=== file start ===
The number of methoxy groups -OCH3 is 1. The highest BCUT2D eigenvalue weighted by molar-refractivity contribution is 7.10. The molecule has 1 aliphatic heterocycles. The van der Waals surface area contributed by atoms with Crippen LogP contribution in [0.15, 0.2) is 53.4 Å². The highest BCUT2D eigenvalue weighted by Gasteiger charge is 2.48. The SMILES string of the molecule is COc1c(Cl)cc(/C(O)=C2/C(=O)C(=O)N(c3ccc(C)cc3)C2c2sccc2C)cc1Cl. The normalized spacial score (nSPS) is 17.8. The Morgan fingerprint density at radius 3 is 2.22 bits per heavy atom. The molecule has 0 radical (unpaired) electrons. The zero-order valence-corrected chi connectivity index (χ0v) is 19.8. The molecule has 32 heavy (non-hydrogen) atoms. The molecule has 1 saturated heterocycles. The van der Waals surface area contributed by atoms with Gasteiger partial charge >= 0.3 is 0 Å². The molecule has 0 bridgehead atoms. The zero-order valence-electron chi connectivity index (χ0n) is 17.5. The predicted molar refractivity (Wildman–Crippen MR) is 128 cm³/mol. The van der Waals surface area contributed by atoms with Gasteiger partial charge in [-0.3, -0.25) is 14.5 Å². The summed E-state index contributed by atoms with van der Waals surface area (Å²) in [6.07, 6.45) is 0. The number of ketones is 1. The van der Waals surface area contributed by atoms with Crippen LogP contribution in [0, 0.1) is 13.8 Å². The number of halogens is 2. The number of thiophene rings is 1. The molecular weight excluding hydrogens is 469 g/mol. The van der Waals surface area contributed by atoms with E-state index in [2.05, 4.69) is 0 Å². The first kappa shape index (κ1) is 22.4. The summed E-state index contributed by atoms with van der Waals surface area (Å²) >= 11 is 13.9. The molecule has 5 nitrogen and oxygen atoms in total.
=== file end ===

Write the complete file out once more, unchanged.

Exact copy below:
The number of methoxy groups -OCH3 is 1. The highest BCUT2D eigenvalue weighted by molar-refractivity contribution is 7.10. The molecule has 1 aliphatic heterocycles. The van der Waals surface area contributed by atoms with Crippen LogP contribution in [0.15, 0.2) is 53.4 Å². The highest BCUT2D eigenvalue weighted by Gasteiger charge is 2.48. The SMILES string of the molecule is COc1c(Cl)cc(/C(O)=C2/C(=O)C(=O)N(c3ccc(C)cc3)C2c2sccc2C)cc1Cl. The normalized spacial score (nSPS) is 17.8. The Morgan fingerprint density at radius 3 is 2.22 bits per heavy atom. The molecule has 0 radical (unpaired) electrons. The zero-order valence-corrected chi connectivity index (χ0v) is 19.8. The molecule has 32 heavy (non-hydrogen) atoms. The molecule has 1 saturated heterocycles. The van der Waals surface area contributed by atoms with Gasteiger partial charge >= 0.3 is 0 Å². The molecule has 0 bridgehead atoms. The zero-order valence-electron chi connectivity index (χ0n) is 17.5. The predicted molar refractivity (Wildman–Crippen MR) is 128 cm³/mol. The van der Waals surface area contributed by atoms with Gasteiger partial charge in [-0.3, -0.25) is 14.5 Å². The summed E-state index contributed by atoms with van der Waals surface area (Å²) in [6.07, 6.45) is 0. The number of ketones is 1. The van der Waals surface area contributed by atoms with Crippen LogP contribution in [0, 0.1) is 13.8 Å². The number of halogens is 2. The number of thiophene rings is 1. The molecular weight excluding hydrogens is 469 g/mol. The van der Waals surface area contributed by atoms with E-state index in [2.05, 4.69) is 0 Å². The first kappa shape index (κ1) is 22.4. The summed E-state index contributed by atoms with van der Waals surface area (Å²) >= 11 is 13.9. The molecule has 5 nitrogen and oxygen atoms in total.